Behind Humannest is Small Nests: 360 Gestures, a grid of 360 square photographs of birds’ nests in trees. The trees and nests are darkly silhouetted against the sky, sometimes with buildings visible in the background or on the edge, indicating that these are urban nests. The trees are bare of leaves, which on an aesthetic level reveals the dramatic, spiky shapes of the branches and nests themselves, but on further consideration also indicates that the photos were taken in late fall or winter. These nests, then, are abandoned, either permanently or until they can be rebuilt in the following spring.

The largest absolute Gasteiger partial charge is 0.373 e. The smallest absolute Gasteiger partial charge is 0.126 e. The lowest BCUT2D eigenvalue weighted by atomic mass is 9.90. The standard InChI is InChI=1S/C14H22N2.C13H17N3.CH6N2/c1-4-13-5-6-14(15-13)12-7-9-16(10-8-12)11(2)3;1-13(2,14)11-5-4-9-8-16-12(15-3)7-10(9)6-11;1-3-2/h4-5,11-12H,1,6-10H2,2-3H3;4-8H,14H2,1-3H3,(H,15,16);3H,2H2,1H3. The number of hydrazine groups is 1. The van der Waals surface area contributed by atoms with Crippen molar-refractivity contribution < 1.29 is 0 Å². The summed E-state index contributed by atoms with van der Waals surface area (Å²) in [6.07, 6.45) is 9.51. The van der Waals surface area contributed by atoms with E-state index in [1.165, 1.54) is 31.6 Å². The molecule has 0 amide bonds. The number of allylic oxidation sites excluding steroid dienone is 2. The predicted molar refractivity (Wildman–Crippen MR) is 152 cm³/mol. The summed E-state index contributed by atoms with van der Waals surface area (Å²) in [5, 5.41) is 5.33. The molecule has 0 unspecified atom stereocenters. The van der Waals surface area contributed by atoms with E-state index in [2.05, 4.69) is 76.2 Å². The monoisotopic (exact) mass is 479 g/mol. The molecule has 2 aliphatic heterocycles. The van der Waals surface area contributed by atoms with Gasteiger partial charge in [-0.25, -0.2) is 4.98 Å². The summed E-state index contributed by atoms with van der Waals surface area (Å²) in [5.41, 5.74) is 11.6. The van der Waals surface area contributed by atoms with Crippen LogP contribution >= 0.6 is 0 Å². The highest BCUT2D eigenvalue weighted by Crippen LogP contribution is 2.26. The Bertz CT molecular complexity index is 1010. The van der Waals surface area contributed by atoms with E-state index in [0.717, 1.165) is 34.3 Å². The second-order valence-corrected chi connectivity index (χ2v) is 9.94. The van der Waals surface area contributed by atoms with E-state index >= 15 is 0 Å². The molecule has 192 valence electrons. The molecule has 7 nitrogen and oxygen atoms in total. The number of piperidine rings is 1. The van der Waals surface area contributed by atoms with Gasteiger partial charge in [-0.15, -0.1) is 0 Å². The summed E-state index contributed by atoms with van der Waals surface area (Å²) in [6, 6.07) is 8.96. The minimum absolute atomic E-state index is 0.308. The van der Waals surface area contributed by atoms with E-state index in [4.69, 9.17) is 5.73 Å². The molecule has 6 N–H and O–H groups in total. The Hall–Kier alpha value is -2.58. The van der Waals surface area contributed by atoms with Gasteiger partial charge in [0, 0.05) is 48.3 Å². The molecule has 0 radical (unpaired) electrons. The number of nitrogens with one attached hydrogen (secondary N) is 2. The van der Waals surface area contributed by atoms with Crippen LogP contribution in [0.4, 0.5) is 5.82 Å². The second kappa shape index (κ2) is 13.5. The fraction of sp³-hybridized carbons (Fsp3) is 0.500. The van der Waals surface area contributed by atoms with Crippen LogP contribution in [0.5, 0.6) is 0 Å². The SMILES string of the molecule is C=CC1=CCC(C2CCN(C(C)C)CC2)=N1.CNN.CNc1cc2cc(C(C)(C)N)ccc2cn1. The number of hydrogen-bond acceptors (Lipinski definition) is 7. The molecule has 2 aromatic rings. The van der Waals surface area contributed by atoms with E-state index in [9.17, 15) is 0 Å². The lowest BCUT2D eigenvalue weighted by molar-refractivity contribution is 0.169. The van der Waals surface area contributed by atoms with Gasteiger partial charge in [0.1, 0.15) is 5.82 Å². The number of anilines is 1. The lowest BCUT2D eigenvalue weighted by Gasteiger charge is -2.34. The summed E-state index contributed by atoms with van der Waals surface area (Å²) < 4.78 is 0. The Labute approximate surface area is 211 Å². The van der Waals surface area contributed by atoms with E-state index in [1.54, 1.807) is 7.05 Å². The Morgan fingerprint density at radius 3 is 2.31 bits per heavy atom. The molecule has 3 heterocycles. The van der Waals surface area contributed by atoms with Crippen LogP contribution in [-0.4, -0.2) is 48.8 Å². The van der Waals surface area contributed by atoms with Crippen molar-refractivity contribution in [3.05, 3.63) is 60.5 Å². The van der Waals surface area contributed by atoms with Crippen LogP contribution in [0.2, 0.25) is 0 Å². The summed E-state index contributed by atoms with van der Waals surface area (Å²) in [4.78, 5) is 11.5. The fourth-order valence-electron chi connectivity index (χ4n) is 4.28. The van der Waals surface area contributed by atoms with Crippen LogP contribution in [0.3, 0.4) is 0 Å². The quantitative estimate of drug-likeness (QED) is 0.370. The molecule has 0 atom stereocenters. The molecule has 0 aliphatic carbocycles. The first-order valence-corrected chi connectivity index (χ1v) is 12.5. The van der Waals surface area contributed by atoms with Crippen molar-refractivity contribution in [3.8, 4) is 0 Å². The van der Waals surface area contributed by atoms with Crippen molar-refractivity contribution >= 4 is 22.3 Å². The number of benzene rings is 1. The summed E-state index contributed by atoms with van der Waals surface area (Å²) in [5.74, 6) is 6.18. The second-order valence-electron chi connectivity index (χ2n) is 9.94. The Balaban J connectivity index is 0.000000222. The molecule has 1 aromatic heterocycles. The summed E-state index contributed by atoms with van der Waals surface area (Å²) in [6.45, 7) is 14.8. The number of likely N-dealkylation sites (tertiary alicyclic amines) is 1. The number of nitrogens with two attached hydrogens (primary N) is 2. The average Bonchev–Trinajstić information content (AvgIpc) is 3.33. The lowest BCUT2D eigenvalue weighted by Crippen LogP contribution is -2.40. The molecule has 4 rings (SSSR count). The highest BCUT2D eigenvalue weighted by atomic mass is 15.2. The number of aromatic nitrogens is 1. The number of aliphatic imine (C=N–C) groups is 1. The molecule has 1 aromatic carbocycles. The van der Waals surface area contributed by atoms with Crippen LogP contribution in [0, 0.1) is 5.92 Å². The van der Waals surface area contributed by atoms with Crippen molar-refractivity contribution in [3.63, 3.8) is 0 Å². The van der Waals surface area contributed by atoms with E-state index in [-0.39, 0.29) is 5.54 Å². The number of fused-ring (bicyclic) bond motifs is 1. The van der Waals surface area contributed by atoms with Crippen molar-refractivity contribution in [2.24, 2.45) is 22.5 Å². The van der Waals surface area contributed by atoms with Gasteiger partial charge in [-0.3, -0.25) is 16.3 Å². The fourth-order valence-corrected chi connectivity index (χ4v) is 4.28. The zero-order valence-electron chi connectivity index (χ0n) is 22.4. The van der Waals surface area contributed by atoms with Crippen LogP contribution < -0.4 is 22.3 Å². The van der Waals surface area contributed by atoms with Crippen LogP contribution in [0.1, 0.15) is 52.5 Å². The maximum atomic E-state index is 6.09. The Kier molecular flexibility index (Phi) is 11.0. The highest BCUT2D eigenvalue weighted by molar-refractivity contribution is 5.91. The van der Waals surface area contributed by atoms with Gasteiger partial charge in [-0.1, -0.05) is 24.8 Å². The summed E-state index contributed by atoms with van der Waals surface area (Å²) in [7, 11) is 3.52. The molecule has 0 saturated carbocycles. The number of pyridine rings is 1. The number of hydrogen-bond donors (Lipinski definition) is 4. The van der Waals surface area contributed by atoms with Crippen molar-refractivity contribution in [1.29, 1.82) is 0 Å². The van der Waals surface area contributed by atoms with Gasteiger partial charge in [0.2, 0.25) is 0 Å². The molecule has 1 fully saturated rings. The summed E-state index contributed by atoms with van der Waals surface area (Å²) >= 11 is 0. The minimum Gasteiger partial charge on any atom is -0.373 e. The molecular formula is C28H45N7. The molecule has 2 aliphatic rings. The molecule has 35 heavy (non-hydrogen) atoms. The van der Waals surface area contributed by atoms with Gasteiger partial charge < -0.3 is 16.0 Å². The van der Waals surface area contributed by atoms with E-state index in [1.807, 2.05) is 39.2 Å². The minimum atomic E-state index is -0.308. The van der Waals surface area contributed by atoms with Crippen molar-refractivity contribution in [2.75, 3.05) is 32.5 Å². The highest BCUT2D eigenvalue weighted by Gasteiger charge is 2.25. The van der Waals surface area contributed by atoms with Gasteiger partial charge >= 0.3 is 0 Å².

Up/Nest/House combines lines of text with the same square photographs of nests in trees featured in Small Nests. The video begins with the title “Memorynests”, which I take to mean that the lines of text make up a poem of that title. The text is shown one or two sentences at a time, either fading in and out or scrolling from the bottom of the screen to the top, alternating with the photograph which fades or scrolls in a similar manner. Each fragment of text encapsulates a childhood memory. Some fragments are narrative memories of events, while others are sense memories which evoke a place, person or relationship. In addition to references of family figures, schoolmates and neighbourhood children, the memories are populated by animals, birds, and the natural environment. The cycle of the seasons is evoked, as winter, summer and spring-like memories seem to be grouped together. Because of its emphasis on memory and childhood, the piece also struck me as very personal. The fragmented images evoked by the short pieces of text are so vivid that it did not leave space in my own mind for my own associations and memories to surface. Rather than prompting associations and reflection upon my own childhood memories or the theme in general, the video captivates with a portrayal of another person’s childhood memories.